Correlates of self-efficacy for physical activity in African American women

Elizabeth A. Fallon, Sara Wilcox, Barbara E. Ainsworth

Research output: Contribution to journalArticlepeer-review

21 Scopus citations

Abstract

This study examined the correlates of self-efficacy for physical activity in African American women. In bivariate analyses, self-efficacy was higher among women reporting fewer social role constraints, more positive perceptions of physically active women, more positive sense of community, better perceived health, and higher levels of physical activity. In a simultaneous multivariate model, more positive perceived health status (p = .001), higher physical activity level (p = .007), and lower social role constraint (p = .02) were independently associated with higher self-efficacy. Thus, physical activity interventions for African-American women should include strategies to decrease social role constraint and offer safe activities for women with health conditions hindering physical activity.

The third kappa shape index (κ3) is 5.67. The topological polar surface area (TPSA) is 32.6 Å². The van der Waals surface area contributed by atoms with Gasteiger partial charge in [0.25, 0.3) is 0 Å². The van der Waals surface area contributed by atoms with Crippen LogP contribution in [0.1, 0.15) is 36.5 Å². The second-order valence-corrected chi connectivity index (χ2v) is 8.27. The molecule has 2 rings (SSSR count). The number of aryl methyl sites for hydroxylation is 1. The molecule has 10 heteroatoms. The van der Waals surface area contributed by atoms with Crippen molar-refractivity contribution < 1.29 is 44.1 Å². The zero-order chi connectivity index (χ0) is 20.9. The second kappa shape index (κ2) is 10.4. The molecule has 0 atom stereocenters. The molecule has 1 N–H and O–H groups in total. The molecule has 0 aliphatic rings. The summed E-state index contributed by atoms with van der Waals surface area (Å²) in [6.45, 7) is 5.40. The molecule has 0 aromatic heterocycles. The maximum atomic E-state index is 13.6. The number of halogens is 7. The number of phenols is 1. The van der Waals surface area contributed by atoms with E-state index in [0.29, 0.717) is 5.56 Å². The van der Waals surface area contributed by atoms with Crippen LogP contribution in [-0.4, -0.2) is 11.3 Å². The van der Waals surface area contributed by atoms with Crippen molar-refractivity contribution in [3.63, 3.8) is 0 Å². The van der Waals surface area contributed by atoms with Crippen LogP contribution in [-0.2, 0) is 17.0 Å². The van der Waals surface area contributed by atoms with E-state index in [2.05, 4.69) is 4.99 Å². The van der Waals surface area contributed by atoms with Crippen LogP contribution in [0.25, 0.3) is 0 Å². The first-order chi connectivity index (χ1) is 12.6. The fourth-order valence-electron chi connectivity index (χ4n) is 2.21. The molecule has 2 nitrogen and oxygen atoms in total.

Original languageEnglish (US)
Pages (from-to)47-62
Number of pages16
JournalWomen and Health
Volume41
Issue number3
DOIs
StatePublished - 2005

Keywords

  • African American health
  • Exercise
  • Physical activity
  • Self-efficacy
  • Women's health

ASJC Scopus subject areas

  • Medicine(all)

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